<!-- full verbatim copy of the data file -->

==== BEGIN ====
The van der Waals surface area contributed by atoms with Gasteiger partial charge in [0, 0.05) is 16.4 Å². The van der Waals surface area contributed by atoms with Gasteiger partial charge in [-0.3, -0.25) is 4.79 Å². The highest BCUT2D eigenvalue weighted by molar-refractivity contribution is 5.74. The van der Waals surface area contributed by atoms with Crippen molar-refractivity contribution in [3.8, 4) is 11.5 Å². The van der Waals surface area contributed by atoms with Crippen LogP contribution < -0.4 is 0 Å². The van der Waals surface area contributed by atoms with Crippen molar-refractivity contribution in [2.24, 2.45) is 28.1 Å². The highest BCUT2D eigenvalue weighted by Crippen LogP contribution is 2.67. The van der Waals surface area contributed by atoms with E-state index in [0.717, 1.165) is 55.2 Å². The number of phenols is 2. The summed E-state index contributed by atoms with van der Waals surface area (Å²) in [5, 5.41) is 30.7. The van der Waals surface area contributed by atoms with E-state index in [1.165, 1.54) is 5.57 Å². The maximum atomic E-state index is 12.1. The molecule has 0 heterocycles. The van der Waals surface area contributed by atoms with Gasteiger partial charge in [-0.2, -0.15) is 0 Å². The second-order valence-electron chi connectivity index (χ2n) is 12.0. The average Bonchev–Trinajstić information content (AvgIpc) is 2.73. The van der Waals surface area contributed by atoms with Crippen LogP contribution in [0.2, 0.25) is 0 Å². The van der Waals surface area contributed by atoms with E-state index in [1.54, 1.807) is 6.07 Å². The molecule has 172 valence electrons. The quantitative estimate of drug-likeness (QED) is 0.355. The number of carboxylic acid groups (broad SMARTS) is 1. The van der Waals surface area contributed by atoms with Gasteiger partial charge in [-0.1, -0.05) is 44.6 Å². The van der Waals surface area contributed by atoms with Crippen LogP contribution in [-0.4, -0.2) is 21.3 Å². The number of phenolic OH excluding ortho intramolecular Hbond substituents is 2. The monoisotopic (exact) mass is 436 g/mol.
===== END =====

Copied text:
The van der Waals surface area contributed by atoms with Gasteiger partial charge in [0, 0.05) is 16.4 Å². The van der Waals surface area contributed by atoms with Gasteiger partial charge in [-0.3, -0.25) is 4.79 Å². The highest BCUT2D eigenvalue weighted by molar-refractivity contribution is 5.74. The van der Waals surface area contributed by atoms with Crippen molar-refractivity contribution in [3.8, 4) is 11.5 Å². The van der Waals surface area contributed by atoms with Crippen LogP contribution < -0.4 is 0 Å². The van der Waals surface area contributed by atoms with Crippen molar-refractivity contribution in [2.24, 2.45) is 28.1 Å². The highest BCUT2D eigenvalue weighted by Crippen LogP contribution is 2.67. The van der Waals surface area contributed by atoms with E-state index in [0.717, 1.165) is 55.2 Å². The number of phenols is 2. The summed E-state index contributed by atoms with van der Waals surface area (Å²) in [5, 5.41) is 30.7. The van der Waals surface area contributed by atoms with E-state index in [1.165, 1.54) is 5.57 Å². The maximum atomic E-state index is 12.1. The molecule has 0 heterocycles. The van der Waals surface area contributed by atoms with Gasteiger partial charge in [-0.2, -0.15) is 0 Å². The second-order valence-electron chi connectivity index (χ2n) is 12.0. The average Bonchev–Trinajstić information content (AvgIpc) is 2.73. The van der Waals surface area contributed by atoms with Crippen LogP contribution in [0.2, 0.25) is 0 Å². The van der Waals surface area contributed by atoms with E-state index in [1.54, 1.807) is 6.07 Å². The molecule has 172 valence electrons. The quantitative estimate of drug-likeness (QED) is 0.355. The number of carboxylic acid groups (broad SMARTS) is 1. The van der Waals surface area contributed by atoms with Gasteiger partial charge in [-0.1, -0.05) is 44.6 Å². The van der Waals surface area contributed by atoms with Crippen LogP contribution in [-0.4, -0.2) is 21.3 Å². The number of phenolic OH excluding ortho intramolecular Hbond substituents is 2. The monoisotopic (exact) mass is 436 g/mol.